The filibuster began Wednesday afternoon and lasted for
nearly 13 hours,
ending after midnight on Thursday. Paul was demanding that the White House clarify that it would not use aerial drones on U.S. soil to kill American citizens suspected of terrorism — a point on which he felt the administration had not been sufficiently clear.
Brennan’s nomination forced the administration to be more forthcoming about its secretive drone operations, which have devastated al-Qaeda’s core leadership in Pakistan and have been expanded to target affiliated groups in Yemen and Somalia.
Sen. Lindsey O. Graham (R-S.C.), one of the administration’s harshest Republican critics but a supporter of the drone program, said the filibuster caused him to change his vote on the Brennan nomination to support Obama.
“I am going to vote for Brennan now because it’s become a referendum on the drone program,” Graham said. “Where were all these people during the Bush administration?”
The one Democrat who joined the filibuster, Sen. Ron Wyden (Ore.), said that Paul was asking important questions of the administration.
“I want it understood that I have great respect for this effort to really ask these kinds of questions,” Wyden said. “And Senator Paul has certainly been digging into these issues in great detail.”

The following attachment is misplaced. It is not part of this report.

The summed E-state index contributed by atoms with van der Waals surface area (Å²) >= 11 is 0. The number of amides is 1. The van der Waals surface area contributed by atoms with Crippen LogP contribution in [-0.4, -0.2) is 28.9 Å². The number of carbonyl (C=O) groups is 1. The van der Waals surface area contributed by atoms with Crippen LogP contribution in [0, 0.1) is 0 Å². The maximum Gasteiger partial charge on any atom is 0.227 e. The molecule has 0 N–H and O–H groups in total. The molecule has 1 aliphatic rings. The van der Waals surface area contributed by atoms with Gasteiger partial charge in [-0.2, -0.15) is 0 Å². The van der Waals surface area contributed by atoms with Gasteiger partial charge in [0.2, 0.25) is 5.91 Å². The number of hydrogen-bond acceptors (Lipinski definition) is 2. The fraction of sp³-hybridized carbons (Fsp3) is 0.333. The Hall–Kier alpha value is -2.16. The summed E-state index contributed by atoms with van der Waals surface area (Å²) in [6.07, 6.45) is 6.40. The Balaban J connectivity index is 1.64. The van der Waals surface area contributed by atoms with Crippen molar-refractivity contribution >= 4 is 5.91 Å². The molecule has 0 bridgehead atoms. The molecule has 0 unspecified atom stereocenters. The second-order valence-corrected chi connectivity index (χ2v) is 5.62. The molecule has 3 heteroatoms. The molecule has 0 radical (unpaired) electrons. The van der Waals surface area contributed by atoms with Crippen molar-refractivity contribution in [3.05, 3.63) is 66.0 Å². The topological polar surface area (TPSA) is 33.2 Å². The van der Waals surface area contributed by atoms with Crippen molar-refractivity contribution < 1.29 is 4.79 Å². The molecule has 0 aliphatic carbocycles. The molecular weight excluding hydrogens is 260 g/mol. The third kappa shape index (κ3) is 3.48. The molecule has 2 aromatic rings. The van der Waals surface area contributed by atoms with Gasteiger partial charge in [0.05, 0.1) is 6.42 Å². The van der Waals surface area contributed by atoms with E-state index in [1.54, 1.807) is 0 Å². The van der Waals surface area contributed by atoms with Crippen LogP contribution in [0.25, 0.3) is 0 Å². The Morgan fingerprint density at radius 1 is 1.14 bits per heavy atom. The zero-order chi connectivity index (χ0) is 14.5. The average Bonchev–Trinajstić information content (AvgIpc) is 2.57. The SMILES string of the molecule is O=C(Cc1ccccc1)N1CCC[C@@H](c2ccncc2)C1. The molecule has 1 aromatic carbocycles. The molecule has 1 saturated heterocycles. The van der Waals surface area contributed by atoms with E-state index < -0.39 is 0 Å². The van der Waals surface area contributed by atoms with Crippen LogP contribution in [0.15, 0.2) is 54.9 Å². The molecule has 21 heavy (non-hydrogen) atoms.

The American Civil Liberties Union issued a statement supporting Paul. “There is now a truly bipartisan coalition in Congress and among the public demanding that President Obama turn over the legal opinions claiming the authority to kill people far from a battlefield, including American citizens,” said Laura W. Murphy, director of the ACLU’s Washington Legislative Office.
Brennan, a CIA veteran and former station chief in Saudi Arabia, has served as Obama’s principal counterterrorism adviser for the past four years and one of the chief architects of the program that has emerged as the spy agency’s signature counterterrorism tactic. The Brennan nomination brought unprecedented scrutiny to the administration’s use of drones to kill terrorist suspects overseas, and in recent days critics have questioned whether it could be imported to the United States to target American terrorism suspects at home.
A still-theoretical discussion about the domestic use of armed drones emerged in recent days from congressional demands to review Justice Department legal opinions that justified the 2011 drone killing in Yemen of Anwar al-Awlaki, a U.S. citizen.